Sculptor Lucy Churchill tells us more about ‘Figure of a Woman’

  • 1 October 2020

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“A sculpture by Lucy Churchill, Figure of a Woman, stands in the garden. A reassuring and comforting presence, she makes the space even more inviting and peaceful.”

Abi Cochran, who received bereavement support from the Arthur Rank Hospice during the summer of 2018.

If you have never crossed the threshold of a hospice, you may not appreciate just how many women play integral roles when it comes to end of life care and support.

In a work force of over 200 at Arthur Rank Hospice, 90% are women. Relatively recently, CEO of Cambridgeshire’s Arthur Rank Hospice, Dr Lynn Morgan MBE, came to the end of her nine-year tenure. Sharon Allen OBE took over the helm at the start of April 2019, soon after Lady Chadwyck-Healey became President of the Charity.

Watching over these changes is one rarely mentioned woman who remains to be celebrated. She sits in the landscaped gardens, quietly and steadfastly watching over the Hospice and everything that happens in it: Lucy Churchill’sFigure of a Woman’.

Here, we take the opportunity to find out more about where the fondly regarded sculpture came from, as well as the inspiration and talent of the woman behind her.

How it began

Lucy Churchill was 25 when she got into stone carving. She had completed a degree in three-dimensional design and was working as an administrator at the Crafts Council when she witnessed a demonstration at a letter-cutting exhibition:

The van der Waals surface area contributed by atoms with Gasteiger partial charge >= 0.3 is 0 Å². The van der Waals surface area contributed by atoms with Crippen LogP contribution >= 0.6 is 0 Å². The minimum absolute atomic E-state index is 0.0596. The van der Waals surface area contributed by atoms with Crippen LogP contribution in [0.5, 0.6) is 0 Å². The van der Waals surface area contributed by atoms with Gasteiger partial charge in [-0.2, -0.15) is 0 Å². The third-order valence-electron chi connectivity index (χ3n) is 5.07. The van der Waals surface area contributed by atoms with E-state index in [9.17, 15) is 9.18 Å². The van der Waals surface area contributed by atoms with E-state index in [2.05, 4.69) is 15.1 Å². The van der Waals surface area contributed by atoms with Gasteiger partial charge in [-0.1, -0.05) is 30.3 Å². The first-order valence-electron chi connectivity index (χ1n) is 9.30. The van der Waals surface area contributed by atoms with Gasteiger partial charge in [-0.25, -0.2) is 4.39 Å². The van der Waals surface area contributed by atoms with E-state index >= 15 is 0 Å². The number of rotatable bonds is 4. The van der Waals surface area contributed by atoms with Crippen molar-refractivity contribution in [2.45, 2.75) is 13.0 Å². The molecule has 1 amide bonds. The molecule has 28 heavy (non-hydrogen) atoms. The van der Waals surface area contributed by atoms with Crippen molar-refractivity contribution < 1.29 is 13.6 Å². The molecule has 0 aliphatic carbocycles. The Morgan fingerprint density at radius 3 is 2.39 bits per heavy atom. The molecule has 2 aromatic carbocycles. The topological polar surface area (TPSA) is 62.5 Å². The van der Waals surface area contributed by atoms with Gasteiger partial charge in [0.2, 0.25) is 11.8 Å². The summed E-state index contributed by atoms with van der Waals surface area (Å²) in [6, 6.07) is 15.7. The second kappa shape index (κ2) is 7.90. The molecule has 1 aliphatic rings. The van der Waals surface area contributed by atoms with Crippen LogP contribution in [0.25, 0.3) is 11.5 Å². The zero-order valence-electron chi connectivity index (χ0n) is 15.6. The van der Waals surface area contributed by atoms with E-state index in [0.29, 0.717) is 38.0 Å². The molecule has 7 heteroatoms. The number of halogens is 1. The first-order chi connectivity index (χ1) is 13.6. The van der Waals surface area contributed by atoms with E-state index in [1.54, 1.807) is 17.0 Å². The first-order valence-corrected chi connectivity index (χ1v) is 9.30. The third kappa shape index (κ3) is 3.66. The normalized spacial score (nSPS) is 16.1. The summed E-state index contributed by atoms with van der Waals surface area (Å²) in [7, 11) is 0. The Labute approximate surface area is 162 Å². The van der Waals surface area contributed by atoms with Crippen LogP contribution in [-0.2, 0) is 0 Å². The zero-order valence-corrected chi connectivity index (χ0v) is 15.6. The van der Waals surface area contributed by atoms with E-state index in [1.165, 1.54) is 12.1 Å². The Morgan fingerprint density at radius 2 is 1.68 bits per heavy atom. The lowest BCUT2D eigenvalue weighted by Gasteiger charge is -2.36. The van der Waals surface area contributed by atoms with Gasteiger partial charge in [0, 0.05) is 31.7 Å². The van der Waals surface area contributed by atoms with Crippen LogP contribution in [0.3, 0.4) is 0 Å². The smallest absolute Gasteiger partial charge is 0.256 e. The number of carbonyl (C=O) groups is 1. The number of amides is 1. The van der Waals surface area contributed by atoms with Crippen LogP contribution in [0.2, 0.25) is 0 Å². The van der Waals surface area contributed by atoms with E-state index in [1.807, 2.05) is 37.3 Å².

“I listened to the tap, tap, tap and just fell in love with it… At that point I had not carved at all – I just knew it was what I wanted to do.”

Her career in stone carving led her to making beautiful memorials and headstones. However, after almost 25 years, she started to wonder what it would be like to express her own feelings through her art:

“I feel those works don’t really belong to me: they are so much about the person I make it for. Suddenly I thought, wouldn’t it be a shame to have the skill to express whatever I want, but never actually be able to express myself in my own art? It was a very new thought, but it was there.”  

In 2016 she decided to take a sabbatical for six months, put her commissions on hold and explore her art on a more personal level.

“The first month I just sat in my workshop, thinking ‘I don’t know. Maybe there’s nothing inside me after all’.  After so many commissions to commemorate a specific person, it felt strange to make a piece of sculpture without an obvious purpose.”

One day, Lucy spoke to Helena Anderson, who was working on a photo project for the new Arthur Rank Hospice which was just being built at the time:

“I got a tingling feeling. I just felt that I would love to make a sculpture for the Hospice. I liked the idea of making something that would be a comforting distraction, and then suddenly I had something to work with, a sense of meaning and a starting point.”

She got in touch with Lynn Morgan, then CEO of the Hospice before it moved from the Mill Road site in Cambridge, explaining her situation and making it clear that there was no obligation to take the – as of yet, unimagined – sculpture. She explained that she would be willing to donate her time if a design was agreed upon, and donors could be found to cover the cost of the stone and installation.

Lucy explains how the partnership began:

“I wanted her to talk to me about the Hospice to give me a sense of it but allow me to follow my own ideas in creating the stone carving. I spent a lot of time watching the architect’s ‘fly-through’ video, so I could take into account the spaces and the colours that were being proposed for the Hospice’s new building.”